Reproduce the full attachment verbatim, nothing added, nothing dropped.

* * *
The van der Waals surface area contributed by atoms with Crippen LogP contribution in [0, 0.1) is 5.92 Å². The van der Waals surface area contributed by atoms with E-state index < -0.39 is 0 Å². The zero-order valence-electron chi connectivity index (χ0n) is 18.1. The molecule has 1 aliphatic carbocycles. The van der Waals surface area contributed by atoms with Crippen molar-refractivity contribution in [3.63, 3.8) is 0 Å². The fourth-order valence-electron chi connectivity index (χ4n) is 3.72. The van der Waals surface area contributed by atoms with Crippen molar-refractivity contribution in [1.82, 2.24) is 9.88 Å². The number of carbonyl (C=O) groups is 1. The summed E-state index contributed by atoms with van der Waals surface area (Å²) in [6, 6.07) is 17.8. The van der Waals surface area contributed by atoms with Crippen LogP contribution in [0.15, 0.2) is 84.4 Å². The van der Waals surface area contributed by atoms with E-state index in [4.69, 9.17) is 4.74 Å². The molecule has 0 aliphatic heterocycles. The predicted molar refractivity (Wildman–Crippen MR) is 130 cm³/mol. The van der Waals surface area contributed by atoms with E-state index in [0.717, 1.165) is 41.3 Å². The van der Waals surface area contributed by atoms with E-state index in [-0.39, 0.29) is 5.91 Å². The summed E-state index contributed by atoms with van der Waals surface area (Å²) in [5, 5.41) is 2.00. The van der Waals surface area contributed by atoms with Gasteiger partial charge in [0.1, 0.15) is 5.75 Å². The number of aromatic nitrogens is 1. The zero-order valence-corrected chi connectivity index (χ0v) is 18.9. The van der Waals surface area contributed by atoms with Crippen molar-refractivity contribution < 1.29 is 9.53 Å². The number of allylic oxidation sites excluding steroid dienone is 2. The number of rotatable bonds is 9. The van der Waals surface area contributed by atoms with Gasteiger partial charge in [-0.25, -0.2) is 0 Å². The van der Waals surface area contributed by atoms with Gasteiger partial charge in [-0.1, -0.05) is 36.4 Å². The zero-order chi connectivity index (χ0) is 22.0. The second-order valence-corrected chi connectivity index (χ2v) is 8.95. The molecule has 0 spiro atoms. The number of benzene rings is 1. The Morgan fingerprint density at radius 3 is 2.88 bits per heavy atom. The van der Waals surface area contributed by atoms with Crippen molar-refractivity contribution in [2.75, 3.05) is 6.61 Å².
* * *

The van der Waals surface area contributed by atoms with Crippen LogP contribution in [0, 0.1) is 5.92 Å². The van der Waals surface area contributed by atoms with E-state index < -0.39 is 0 Å². The zero-order valence-electron chi connectivity index (χ0n) is 18.1. The molecule has 1 aliphatic carbocycles. The van der Waals surface area contributed by atoms with Crippen molar-refractivity contribution in [3.63, 3.8) is 0 Å². The fourth-order valence-electron chi connectivity index (χ4n) is 3.72. The van der Waals surface area contributed by atoms with Crippen molar-refractivity contribution in [1.82, 2.24) is 9.88 Å². The number of carbonyl (C=O) groups is 1. The summed E-state index contributed by atoms with van der Waals surface area (Å²) in [6, 6.07) is 17.8. The van der Waals surface area contributed by atoms with Crippen LogP contribution in [0.15, 0.2) is 84.4 Å². The van der Waals surface area contributed by atoms with E-state index in [4.69, 9.17) is 4.74 Å². The molecule has 0 aliphatic heterocycles. The predicted molar refractivity (Wildman–Crippen MR) is 130 cm³/mol. The van der Waals surface area contributed by atoms with E-state index in [0.717, 1.165) is 41.3 Å². The van der Waals surface area contributed by atoms with E-state index in [-0.39, 0.29) is 5.91 Å². The summed E-state index contributed by atoms with van der Waals surface area (Å²) in [5, 5.41) is 2.00. The van der Waals surface area contributed by atoms with Gasteiger partial charge in [0.1, 0.15) is 5.75 Å². The number of aromatic nitrogens is 1. The zero-order valence-corrected chi connectivity index (χ0v) is 18.9. The van der Waals surface area contributed by atoms with Crippen molar-refractivity contribution < 1.29 is 9.53 Å². The number of allylic oxidation sites excluding steroid dienone is 2. The number of rotatable bonds is 9. The van der Waals surface area contributed by atoms with Gasteiger partial charge in [-0.25, -0.2) is 0 Å². The van der Waals surface area contributed by atoms with Gasteiger partial charge in [-0.1, -0.05) is 36.4 Å². The zero-order chi connectivity index (χ0) is 22.0. The second-order valence-corrected chi connectivity index (χ2v) is 8.95. The molecule has 0 spiro atoms. The number of benzene rings is 1. The Morgan fingerprint density at radius 3 is 2.88 bits per heavy atom. The van der Waals surface area contributed by atoms with Crippen molar-refractivity contribution in [2.75, 3.05) is 6.61 Å².